The Arizona Chamber yesterday morning was fortunate to host Scott Eisner, Vice President of African Affairs and International Operations for the U.S. Chamber at our office for a roundtable discussion on emerging markets and opportunities in Africa.
Scott is an Arizona native – his parents moved here in the 1970s when, as he tells it, many considered Arizona to be the wild, untamed west. This is not unlike the view many of us have of African nations today; often we think of them as underdeveloped nations that need our charity, rather than partners in commerce.
While charity is still critical in many parts of the continent, Scott challenges us to look at Africa as an opportunity for investment and trade, not just aid. As rock star and philanthropist Bono said, “commerce, entrepreneurial capitalism takes more people out of poverty than aid.”
And the time for U.S. investment in and trade with Africa has never been better. Currently, seven of the ten fastest growing economies are in Africa, and the number of citizens considered to be middle class has tripled since 1980. Scott specifically identified three important areas of opportunity for U.S. engagement in Africa:
1. Consumer services
Africa’s current labor force consists of 500 million people and is expected to balloon to 1 billion by 2040. Most of Africa’s consumer goods currently come from China, but there is an enormous appetite for American products, which represents great potential for American companies.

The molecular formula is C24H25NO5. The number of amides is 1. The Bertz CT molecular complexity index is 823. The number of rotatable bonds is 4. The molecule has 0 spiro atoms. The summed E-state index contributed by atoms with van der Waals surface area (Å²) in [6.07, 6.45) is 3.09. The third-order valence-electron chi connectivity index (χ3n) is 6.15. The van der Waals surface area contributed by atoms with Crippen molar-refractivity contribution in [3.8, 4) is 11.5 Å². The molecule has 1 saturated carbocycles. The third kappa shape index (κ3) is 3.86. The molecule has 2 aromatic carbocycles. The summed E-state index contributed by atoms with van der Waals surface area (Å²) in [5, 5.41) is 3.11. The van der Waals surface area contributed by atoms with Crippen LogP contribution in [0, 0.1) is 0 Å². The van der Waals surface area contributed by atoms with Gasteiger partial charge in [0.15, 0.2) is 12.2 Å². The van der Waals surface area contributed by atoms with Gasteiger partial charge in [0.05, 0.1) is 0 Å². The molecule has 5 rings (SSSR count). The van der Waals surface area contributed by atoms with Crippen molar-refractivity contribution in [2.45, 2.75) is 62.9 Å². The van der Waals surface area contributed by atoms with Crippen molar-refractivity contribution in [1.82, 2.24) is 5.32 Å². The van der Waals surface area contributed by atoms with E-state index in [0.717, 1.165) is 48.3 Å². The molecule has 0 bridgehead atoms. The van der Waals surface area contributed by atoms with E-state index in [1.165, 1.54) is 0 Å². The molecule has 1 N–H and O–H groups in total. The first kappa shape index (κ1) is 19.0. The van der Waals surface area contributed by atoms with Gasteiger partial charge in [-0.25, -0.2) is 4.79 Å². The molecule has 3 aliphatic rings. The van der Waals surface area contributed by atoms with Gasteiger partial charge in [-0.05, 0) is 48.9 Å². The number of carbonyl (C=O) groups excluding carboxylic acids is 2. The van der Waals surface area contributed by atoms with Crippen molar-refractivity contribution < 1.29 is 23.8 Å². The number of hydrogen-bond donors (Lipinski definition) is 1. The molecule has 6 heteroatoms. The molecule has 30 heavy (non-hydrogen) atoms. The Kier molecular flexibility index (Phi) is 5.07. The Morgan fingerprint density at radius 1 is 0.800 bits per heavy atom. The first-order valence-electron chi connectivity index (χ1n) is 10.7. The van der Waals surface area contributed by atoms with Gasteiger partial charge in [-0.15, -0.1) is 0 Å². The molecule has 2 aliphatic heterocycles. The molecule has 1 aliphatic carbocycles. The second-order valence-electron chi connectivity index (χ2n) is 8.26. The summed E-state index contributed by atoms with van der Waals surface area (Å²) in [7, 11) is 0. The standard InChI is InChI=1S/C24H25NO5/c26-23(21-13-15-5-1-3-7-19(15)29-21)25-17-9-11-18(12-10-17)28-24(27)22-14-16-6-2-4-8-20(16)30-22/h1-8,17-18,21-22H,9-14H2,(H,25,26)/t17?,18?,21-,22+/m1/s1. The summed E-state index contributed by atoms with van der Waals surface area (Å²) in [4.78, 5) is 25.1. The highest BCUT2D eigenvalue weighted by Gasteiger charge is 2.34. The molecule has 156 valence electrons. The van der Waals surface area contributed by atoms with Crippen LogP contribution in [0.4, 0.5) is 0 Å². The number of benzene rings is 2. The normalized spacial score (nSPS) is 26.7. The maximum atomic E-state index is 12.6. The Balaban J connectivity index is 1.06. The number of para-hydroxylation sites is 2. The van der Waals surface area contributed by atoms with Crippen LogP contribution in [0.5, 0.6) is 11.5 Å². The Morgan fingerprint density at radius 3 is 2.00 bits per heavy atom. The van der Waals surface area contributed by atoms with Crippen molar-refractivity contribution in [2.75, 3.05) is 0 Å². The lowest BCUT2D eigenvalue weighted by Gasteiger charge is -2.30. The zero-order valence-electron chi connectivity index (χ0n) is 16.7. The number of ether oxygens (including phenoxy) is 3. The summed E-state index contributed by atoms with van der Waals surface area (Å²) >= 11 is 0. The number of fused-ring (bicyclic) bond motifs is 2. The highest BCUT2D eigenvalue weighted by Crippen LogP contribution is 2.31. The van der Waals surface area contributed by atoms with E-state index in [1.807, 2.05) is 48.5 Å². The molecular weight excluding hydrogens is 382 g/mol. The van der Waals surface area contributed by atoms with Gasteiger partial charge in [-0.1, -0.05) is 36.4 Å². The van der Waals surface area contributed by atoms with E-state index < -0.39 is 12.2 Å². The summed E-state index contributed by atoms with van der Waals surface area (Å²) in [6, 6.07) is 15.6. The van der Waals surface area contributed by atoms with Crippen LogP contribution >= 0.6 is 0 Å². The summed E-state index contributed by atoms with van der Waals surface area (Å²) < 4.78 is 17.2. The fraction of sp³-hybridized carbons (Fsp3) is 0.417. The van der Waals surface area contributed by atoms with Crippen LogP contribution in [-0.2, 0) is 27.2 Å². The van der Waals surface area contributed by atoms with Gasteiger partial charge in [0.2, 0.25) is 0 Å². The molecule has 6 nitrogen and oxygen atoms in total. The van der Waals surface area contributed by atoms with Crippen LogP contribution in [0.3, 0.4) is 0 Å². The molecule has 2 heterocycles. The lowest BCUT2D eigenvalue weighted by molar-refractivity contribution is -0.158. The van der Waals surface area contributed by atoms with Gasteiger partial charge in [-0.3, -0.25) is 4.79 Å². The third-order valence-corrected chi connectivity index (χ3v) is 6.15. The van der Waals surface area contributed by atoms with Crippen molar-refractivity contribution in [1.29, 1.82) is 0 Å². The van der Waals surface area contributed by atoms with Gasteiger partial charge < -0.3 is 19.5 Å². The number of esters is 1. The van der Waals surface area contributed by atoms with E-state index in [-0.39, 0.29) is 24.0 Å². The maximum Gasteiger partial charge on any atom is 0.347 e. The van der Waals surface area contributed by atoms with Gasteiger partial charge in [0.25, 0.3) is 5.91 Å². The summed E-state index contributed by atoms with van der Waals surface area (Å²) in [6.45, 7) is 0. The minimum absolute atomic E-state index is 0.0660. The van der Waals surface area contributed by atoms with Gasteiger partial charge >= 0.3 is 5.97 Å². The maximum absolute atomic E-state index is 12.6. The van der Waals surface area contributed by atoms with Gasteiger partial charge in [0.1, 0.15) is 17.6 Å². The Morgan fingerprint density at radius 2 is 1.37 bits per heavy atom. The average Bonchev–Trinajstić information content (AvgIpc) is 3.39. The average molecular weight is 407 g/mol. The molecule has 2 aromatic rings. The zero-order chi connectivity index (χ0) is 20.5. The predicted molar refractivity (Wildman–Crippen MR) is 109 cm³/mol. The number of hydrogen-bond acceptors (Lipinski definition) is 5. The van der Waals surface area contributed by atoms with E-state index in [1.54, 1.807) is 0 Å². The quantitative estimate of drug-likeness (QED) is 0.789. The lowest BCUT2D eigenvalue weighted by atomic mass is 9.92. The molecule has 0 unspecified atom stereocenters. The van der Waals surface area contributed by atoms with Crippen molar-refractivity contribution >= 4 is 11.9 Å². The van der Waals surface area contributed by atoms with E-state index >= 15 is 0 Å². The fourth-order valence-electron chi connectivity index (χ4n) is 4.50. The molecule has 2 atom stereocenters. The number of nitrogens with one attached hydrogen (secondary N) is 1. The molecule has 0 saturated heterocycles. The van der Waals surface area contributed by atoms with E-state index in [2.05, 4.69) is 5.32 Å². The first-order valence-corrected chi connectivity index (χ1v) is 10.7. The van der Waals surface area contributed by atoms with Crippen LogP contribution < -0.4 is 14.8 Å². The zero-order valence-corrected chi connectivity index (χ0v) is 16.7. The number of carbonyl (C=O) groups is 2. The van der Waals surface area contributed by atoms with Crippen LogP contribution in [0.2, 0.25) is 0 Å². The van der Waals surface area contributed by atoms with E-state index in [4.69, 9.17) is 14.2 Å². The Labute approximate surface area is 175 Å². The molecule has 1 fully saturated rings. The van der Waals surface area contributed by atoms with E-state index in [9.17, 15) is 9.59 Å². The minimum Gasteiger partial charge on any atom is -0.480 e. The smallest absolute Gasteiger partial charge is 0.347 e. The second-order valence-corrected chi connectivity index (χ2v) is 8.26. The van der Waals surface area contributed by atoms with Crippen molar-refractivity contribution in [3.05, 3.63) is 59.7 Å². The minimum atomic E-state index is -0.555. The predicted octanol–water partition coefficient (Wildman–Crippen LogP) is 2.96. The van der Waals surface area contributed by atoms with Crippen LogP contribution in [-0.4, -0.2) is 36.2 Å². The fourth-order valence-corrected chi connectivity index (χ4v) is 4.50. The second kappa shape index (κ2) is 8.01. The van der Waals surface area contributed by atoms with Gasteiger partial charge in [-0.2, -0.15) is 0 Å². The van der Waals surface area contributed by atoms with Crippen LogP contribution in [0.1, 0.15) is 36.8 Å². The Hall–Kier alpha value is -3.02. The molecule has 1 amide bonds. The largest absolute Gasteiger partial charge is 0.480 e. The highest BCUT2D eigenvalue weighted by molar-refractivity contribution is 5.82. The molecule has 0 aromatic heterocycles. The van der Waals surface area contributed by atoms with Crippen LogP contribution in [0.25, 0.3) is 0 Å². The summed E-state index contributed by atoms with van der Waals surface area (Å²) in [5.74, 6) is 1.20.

2. Agriculture and natural resources
Africa is home to 60 percent of the world’s arable land, 10 percent of the world’s known oil supply, 20 percent of the world’s gold supply and 80 to 90 percent of the world’s platinum and chromium. However, they currently lack the infrastructure and investment to capitalize on these remarkable resources.
Scott highlighted this as the greatest opportunity for American engagement. African countries are lacking infrastructure at every level – from a power grid to IT systems to airports and seaports. Sixty-eight percent of Africans do not even have access to power. The ability to build and maintain this infrastructure represents an enormous opportunity.
Scott has traveled extensively across the continent and lived in Malawi, Africa. His deep understanding of the challenges and opportunities across the fifty-four unique nations of Africa made for fascinating conversation and we are grateful he was able to talk to us yesterday morning.